It is far from clear that the thousands of protesters camped out in Kiev on Friday will pack up and go home. One by one, protesters took to a stage on Independence Square, known as the Maidan, to say they’re not happy.

“Resign! Resign! Resign!” they chanted.

“The Maidan will stand up until Yanukovych leaves,” said protester Anataly Shevchuk, 29. “That’s the main demand, both for those who were killed, and for those who are still standing on the Maidan.”

“I hope that the direction of the country changes, but so far the goals of the Maidan have not been achieved,” said Kira Rushnitskaya, a 45-year-old protester. “Yanukovych agreed to give up powers to stay in power overall.”

No deadline for leaving the camp in central Kiev has been set and many protesters are likely to move out slowly, both because of the emotional closeness the camp fostered and because of distrust that the deal will actually be implemented.

The capital remained tense Friday. Shots were heard in the morning, a day after the deadliest violence in Ukraine’s post-Soviet history. It is unclear who was targeted and whether anyone was hurt or injured.

The leader of a radical group that has been a driver of violent clashes with police, Pravy Sektor, declared Friday “the national revolution will continue,” according to the Interfax news agency.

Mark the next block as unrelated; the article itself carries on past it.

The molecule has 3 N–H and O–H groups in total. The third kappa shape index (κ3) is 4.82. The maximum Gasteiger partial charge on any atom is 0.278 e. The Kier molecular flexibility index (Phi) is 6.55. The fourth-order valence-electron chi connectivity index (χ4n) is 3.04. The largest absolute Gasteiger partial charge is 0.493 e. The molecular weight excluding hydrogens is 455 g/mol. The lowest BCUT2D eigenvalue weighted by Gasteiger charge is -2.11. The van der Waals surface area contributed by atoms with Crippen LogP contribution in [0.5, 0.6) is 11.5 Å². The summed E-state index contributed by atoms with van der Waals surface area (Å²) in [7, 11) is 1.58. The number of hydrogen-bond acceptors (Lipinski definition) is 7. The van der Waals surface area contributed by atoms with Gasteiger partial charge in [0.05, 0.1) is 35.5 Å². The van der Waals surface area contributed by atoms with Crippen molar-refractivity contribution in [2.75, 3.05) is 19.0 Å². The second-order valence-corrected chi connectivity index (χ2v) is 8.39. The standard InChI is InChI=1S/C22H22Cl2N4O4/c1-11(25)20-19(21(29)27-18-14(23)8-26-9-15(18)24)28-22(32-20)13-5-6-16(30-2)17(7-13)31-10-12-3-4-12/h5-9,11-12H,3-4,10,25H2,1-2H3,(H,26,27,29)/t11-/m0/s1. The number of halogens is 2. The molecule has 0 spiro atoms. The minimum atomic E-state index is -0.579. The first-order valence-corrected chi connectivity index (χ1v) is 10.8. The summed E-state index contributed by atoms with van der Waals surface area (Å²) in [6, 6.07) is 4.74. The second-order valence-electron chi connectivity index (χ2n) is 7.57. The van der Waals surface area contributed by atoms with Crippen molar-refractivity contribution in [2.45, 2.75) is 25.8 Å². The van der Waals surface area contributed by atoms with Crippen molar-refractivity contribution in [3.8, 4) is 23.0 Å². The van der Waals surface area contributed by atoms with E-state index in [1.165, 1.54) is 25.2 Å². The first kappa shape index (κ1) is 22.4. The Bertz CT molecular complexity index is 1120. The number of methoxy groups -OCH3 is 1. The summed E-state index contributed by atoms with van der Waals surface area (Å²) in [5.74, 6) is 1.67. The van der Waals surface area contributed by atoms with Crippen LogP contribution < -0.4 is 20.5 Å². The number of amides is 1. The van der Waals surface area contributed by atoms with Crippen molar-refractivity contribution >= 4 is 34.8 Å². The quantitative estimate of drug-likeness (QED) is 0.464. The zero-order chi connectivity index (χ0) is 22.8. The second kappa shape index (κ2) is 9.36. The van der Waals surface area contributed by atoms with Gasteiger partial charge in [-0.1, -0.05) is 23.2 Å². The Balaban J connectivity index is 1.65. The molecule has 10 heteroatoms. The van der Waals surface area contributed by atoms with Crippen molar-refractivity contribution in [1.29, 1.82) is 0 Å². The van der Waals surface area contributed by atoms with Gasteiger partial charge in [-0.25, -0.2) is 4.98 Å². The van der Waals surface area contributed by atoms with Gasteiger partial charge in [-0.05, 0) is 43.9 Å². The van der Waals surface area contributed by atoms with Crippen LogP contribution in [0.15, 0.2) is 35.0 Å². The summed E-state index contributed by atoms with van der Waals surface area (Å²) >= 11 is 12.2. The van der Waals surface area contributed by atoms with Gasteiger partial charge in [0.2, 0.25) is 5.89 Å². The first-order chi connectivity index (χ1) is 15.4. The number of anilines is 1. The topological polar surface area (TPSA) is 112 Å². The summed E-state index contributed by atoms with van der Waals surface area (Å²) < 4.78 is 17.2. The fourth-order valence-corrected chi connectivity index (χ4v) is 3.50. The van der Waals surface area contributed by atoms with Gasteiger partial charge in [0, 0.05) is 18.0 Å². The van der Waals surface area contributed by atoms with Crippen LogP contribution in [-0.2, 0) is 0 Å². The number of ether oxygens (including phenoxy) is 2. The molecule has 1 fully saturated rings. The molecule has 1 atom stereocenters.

The deal has other detractors too.

Leonid Slutsky, a Russian lawmaker who chairs the committee in charge of relations with other ex-Soviet nations, told reporters Friday that the agreement serves the interests of the West.

“We realize where and by whom this agreement has been written. It’s entirely in the interests of the United States and other powers, who want to split Ukraine from Russia,” he said.

At the same time, Slutsky shrugged off claims that Russia could send its troops to Ukraine, saying Moscow will communicate with any government Ukraine has.

“No matter how bad and hard to deal with the new government is for us, we will deal with it,” he said. “We must learn from mistakes we have made.”

Protesters across the country are upset over corruption in Ukraine, the lack of democratic rights and the country’s ailing economy, which just barely avoided bankruptcy with the first disbursement of a $15 billion bailout promised by Russia.

Friday’s agreement does not address the grievance that set off the protests in the first place – Yanukovych’s shelving of an agreement to deepen ties with the European Union and his turn toward Russia for financial assistance.

The avid desire of many Ukrainians to step out of Russia’s long shadow and become more integrated with the West remains a serious, unresolved issue for Ukraine.

The avid desire of many Ukrainians to step out of Russia’s long shadow and become more integrated with the West remains a serious, unresolved issue for Ukraine.

Adding to Ukraine’s dire economic troubles worse. Ratings agency Standard & Poor’s downgraded Ukraine’s debt rating Friday, saying the country could default without significant political improvements.

Source*

Related Topics:

Declared Independence of Ukraine Region Sends Dollar Bonds to Record Low*

From Tahrir – Ukraine’s Orchestrated Unrest*

The Intelligence of Occupy Bangkok over Occupy Wall St.*

Occupy World: Tunisia’s Arab Spring Bears a Progressive Constitutional Fruit 3 Years Later*

Malcolm X: The Truth Seeker*

Malcolm X: The Truth Seeker*

By Aseel Machi

The revolutionary leader strived to live up to Islamic ideals. But it was his humility that made him a hero to us